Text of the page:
Depending on what's in your portfolio right now, you might be able to transfer them as-is to a new brokerage, such as Fidelity, Schwab, or Vanguard. This would avoid any tax implications. However, some funds might not be able to transfer. Others might incur a fee when you sell them. (Though, it'd be a one-time fee if you liquidated and probably much cheaper than continued 1%+ fees to Ameritrade.)

You'll get lots of good advice from this forum.

I'd also suggest that you stop talking to your advisor for the moment. They are very, very well-trained salespeople and can easily counter any objection that you have. Once you've got a plan in place, you can execute it at your new brokerage, who will handle all of the details of getting it out of Ameritrade without giving them the opportunity to confuse / sell you.
Thank you for directing me to this. Here is the information, as completely as I can detail it...

Emergency funds: Haven't done this yet, but I plan on taking some of the cash from the liquidated managed account for this.

Debt: I have a direct consolidated federal student loan with a balance of $107k, which is being re-payed under the REPAYE (revised pay as you earn) plan, with a 6% interest rate, but under this plan 3% is government subsidized and any un-payed amount after 20 years will be forgiven. Since this isn't like a typical loan, I'm not sure if I should focus paying this down before investing like I would with other types of debt. Under my current plan, my monthly payments are capped at 10% of my discretionary income, so I can't actually pay more even when I return to my career and would likely be able to pay more. I have no other debt. I keep credit cards but they are paid for in full every month by my loving fiancée. For now... :D

Tax Filing Status: Single

Tax Rate: Currently, I have no income and thus pay no taxes. The jobs I am looking at are paying $75k-$110k, so that will put me in the 24% federal income tax bracket. There is no state income tax where I live.

State of Residence: Texas

Age: 35

Desired Asset allocation: 75% stocks / 25% bonds
Desired International allocation: xx% of stocks (I'm not sure about this one)

Approx. portfolio size is $108k

My advisor has already processed the termination of my managed account, which will be liquidated and the cash will be placed into my brokerage account, making my portfolio a single account with...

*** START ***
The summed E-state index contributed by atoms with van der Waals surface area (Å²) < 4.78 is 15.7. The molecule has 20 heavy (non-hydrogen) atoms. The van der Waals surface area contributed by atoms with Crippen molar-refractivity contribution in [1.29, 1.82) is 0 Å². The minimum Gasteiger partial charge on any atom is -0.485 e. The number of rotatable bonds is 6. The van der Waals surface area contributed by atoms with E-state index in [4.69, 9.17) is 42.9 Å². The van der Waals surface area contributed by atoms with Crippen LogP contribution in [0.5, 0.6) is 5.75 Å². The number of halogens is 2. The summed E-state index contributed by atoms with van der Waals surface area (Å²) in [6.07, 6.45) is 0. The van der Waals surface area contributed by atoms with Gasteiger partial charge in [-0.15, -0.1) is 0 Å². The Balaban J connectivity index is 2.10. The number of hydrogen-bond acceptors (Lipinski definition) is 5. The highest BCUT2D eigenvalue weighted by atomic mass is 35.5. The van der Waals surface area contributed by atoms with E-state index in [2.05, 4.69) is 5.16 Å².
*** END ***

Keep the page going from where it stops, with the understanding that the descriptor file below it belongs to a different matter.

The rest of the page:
Taxable
44% cash
50% VV 0.04%
6% NVDA

Right now, I am not making contributions because I am not earning income. However, when I am employed again (counting the days!), I will be contributing as much as possible, likely well over 15% as my only expenses will be my student loan payments, car insurance, phone bill, household purchases (food, shampoo, and whatnot), and half the mortgage on our house (mortgage is not in my name since we aren't married yet and is around $800 per month).
Topic Author
mathnerd86
Posts: 8
Joined: Mon Nov 22, 2021 10:37 am

Re: Considering leaving Ameriprise and going DIY, need advice

Post by mathnerd86 »

tashnewbie wrote: Mon Nov 22, 2021 2:15 pm
mathnerd86 wrote: Mon Nov 22, 2021 12:16 pm 5) Are individual stocks a bad idea, if I have strong confidence in them? I know the majority of advice is to use a core of several well-diversified ETFs covering the whole market, but is there a case for supplementing with a few strong individual stocks, as my advisor is suggesting?
Welcome to the forum!!

I think what you said above (highlighted) is critical. That's really all you need. You don't need to use individual stocks. As a novice investor, I think you should stay away from them. When you have more investing acumen, maybe you'll decide you think using individual stocks is worth it, maybe not. But bottom line: you don't need them.

All you really need in a taxable account are broad market index funds like VTI (Vanguard's Total Stock Market Index Fund) [and VXUS (Vanguard's Total International Stock Market Index Fund) if you want an international equity allocation], which you can easily use at any low-cost brokerage like Fidelity or Schwab, in addition to Vanguard.

I wouldn't want to use an expensive advisor that's charging 1.15% wrap fee.

I would read the books you ordered, take your time, digest the information, and then you'll be better informed about what to do with this account. I don't think it'd be horrible to maintain status quo until you have time to educate yourself.

Does your spouse have a workplace plan like a 401k/etc.? If so, that would be a good place to hold desired bonds (view all of your accounts as one big portfolio).

This wiki may be a good place to get started (no pun intended): Getting Started
I think I am in agreement at this point that I don't want an advisor that's charging a 1.15% wrap fee either...

My partner and I are not married yet so we are keeping our finances mostly separate, at least our investments.

Thank you for the wiki link!
Topic Author
mathnerd86
Posts: 8
Joined: Mon Nov 22, 2021 10:37 am

Re: Considering leaving Ameriprise and going DIY, need advice

Post by mathnerd86 »

Dottie57 wrote: Mon Nov 22, 2021 2:29 pm Ameriprise is expensive. 1.15% year after year ( even when account loses money) is very expensive. Move to a model that is less expensive. I like fidelity a lot. Easy to use. Check to see if you have an office nearby.